Gas constant

Gas constant
Values of R
(V P T −1 n−1)
8.3144621(75)[2] JK−1mol−1
5.189×1019 eVK−1mol−1
0.08205746(14) Latm K−1 mol−1
1.9858775(34) cal K−1 mol−1
8.314472(15)×107 erg K−1 mol−1
8.314472(15) L kPa K−1 mol−1
8.314472(15) m3Pa K−1 mol−1
8.314472(15) cm3 MPa K−1 mol−1
8.314472×10−5 m3bar K−1 mol−1
8.205746×10−5 m3 atm K−1 mol−1
82.05746 cm3 atm K−1 mol−1
84.78402×10−6 m3kgf/cm2 K−1 mol−1
8.314472×10−2 L bar K−1 mol−1
62.36367(11) L mmHg K−1   mol−1
62.36367(11) L Torr K−1   mol−1
6.132440(10) ft lbf K−1g-mol−1
1,545.34896(3) ft lbf °R−1 lb-mol−1
10.73159(2) ft3 psi °R−1 lb-mol−1
0.7302413(12) ft3 atm °R−1 lb-mol−1
1.31443 ft3 atm K−1 lb-mol−1
998.9701(17) ft3  mmHg K−1 lb-mol−1
1.986 Btu lb-mol−1 °R−1

The gas constant (also known as the molar, universal, or ideal gas constant, denoted by the symbol R or R) is a physical constant which is featured in many fundamental equations in the physical sciences, such as the ideal gas law and the Nernst equation. It is equivalent to the Boltzmann constant, but expressed in units of energy (i.e. the pressure-volume product) per temperature increment per mole (rather than energy per temperature increment per particle). The constant is also a combination of the constants from Boyle's Law, Charles' Law, Avogadro's Law, and Gay-Lussac's Law.

Its value is


The two digits in parentheses are the uncertainty (standard deviation) in the last two digits of the value. The relative uncertainty is 9.1×10−7.

The gas constant occurs in the ideal gas law, as follows:

PV = nRT\,\!

where P is the absolute pressure (SI units Pascals), V is the volume of gas (SI units m3), n is the chemical amount of gas (SI units mole), and T is thermodynamic temperature (SI units Kelvin). The gas constant has the same units as molar entropy.


Relationship with the Boltzmann constant

The Boltzmann constant kB (often abbreviated k) may be used in place of the gas constant by working in pure particle count, N, rather than amount of substance, n, since

\qquad R = N_{\rm A} k_{\rm B},\,

where NA is the Avogadro constant. For example, the ideal gas law in terms of Boltzmann's constant is

PV = N k_{\rm B} T.\,\!

where N is the number of particles (atoms or molecules).


As of 2006, the most precise measurement of R is obtained by measuring the speed of sound ca(p, T) in argon at the temperature T of the triple point of water (used to define the kelvin) at different pressures p, and extrapolating to the zero-pressure limit ca(0, T). The value of R is then obtained from the relation

c_\mathrm{a}^2(0, T) = \frac{\gamma_0 R T}{A_\mathrm{r}(\mathrm{Ar}) M_\mathrm{u}},


  • γ0 is the heat capacity ratio (5/3 for monatomic gases such as argon);
  • T is the temperature, TTPW = 273.16 K by definition of the kelvin;
  • Ar(Ar) is the relative atomic mass of argon and Mu = 10−3 kg mol−1.[1]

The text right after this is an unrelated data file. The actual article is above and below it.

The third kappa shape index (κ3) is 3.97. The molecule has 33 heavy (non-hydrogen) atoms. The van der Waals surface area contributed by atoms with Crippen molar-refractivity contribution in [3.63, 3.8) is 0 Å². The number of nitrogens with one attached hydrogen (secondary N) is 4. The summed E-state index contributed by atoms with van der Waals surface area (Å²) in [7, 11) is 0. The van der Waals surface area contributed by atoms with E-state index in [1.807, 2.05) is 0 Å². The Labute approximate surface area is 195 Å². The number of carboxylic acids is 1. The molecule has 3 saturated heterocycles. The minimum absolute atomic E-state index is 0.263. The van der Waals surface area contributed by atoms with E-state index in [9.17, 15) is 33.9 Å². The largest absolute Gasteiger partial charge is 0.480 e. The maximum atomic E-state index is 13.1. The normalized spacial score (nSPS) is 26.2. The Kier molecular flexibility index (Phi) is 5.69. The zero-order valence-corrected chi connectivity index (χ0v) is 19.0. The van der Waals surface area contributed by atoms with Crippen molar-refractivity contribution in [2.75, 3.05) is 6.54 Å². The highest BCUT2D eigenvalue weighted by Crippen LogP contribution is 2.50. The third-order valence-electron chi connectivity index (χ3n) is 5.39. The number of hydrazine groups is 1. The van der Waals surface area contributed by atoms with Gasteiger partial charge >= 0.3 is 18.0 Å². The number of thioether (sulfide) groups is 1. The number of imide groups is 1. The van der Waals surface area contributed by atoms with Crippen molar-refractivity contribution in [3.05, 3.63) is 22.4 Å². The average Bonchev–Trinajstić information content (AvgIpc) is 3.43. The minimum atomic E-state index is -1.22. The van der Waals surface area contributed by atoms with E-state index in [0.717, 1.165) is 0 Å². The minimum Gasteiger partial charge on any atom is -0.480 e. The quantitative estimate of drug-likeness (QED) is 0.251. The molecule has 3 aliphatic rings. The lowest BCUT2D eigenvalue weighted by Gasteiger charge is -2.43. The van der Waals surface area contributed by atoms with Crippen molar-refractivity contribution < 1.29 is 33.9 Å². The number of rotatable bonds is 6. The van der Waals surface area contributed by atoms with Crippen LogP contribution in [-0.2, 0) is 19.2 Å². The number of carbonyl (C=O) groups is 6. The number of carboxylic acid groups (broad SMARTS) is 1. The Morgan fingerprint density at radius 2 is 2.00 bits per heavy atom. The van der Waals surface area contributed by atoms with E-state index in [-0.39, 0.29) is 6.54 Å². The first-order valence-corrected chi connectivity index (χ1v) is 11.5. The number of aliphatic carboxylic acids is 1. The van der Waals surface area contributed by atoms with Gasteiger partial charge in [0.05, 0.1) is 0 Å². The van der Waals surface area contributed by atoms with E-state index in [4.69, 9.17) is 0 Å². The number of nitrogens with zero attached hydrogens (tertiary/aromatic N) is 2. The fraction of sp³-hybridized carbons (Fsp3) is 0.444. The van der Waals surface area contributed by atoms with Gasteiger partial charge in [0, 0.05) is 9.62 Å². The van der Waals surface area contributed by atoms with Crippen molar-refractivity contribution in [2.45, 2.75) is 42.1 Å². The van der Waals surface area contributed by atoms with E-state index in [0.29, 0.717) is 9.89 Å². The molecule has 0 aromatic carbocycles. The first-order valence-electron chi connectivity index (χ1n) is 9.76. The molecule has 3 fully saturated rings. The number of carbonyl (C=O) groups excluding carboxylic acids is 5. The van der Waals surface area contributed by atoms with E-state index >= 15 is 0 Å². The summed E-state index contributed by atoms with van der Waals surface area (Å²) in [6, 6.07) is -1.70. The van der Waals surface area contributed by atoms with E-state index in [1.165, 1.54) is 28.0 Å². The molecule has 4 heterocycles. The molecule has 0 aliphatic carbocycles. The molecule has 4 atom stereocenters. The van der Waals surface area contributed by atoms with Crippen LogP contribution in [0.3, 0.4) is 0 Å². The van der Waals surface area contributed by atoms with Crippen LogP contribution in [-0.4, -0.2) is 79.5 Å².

Specific gas constant

for dry air
287.04 J kg−1 K−1
53.3533 ft lbflb−1 °R−1
1716.59 ft lbfslug−1 °R−1
Based on a mean molar mass
for dry air of 28.9645 g/mol.

The specific gas constant of a gas or a mixture of gases (Rspecific) is given by the molar gas constant, divided by the molar mass (M) of the gas/mixture.

 R_{\rm specific} = \frac{R}{M}

Just as the ideal gas constant can be related to the Boltzmann constant, so can the specific gas constant by dividing the Boltzmann constant by the molecular mass of the gas.

 R_{\rm specific} = \frac{k_{\rm B}}{m}

Another important relationship comes from thermodynamics. This relates the specific gas constant to the specific heats for a calorically perfect gas and a thermally perfect gas.

 R_{\rm specific} = c_{\rm p} - c_{\rm v}\

where cp is the specific heat for a constant pressure and cv is the specific heat for a constant volume.[3]

It is common, especially in engineering applications, to represent the specific gas constant by the symbol R. In such cases, the universal gas constant is usually given a different symbol such as R to distinguish it. In any case, the context and/or units of the gas constant should make it clear as to whether the universal or specific gas constant is being referred to.[4]

U.S. Standard Atmosphere

The U.S. Standard Atmosphere, 1976 (USSA1976) defines the gas constant R* as:[5][6]

R^* = 8.314\,32\times 10^3 \frac{\mathrm{N\,m}}{\mathrm{kmol\,K}}.

The USSA1976 does recognize, however, that this value is not consistent with the cited values for the Avogadro constant and the Boltzmann constant.[6] This disparity is not a significant departure from accuracy, and USSA1976 uses this value of R* for all the calculations of the standard atmosphere. When using the ISO value of R, the calculated pressure increases by only 0.62 pascal at 11 kilometers (the equivalent of a difference of only 0.174 meter or 6.8 inches) and an increase of 0.292 Pa at 20 km (the equivalent of a difference of only 0.338 m or 13.2 in).[citation needed]


  1. ^ a b Mohr, Peter J.; Taylor, Barry N.; Newell, David B. (2008). "CODATA Recommended Values of the Fundamental Physical Constants: 2006". Rev. Mod. Phys. 80: 633–730. Bibcode 2008RvMP...80..633M. doi:10.1103/RevModPhys.80.633.  Direct link to value.
  2. ^ a b
  3. ^ Anderson, Hypersonic and High-Temperature Gas Dynamics, AIAA Education Series, 2nd Ed, 2006
  4. ^ Moran and Shapiro, Fundamentals of Engineering Thermodynamics, Wiley, 4th Ed, 2000
  5. ^ "Standard Atmospheres". Retrieved 2007-01-07. 
  6. ^ a b U.S. Standard Atmosphere, 1976, U.S. Government Printing Office, Washington, D.C., 1976 (Linked file is 17 MiB).

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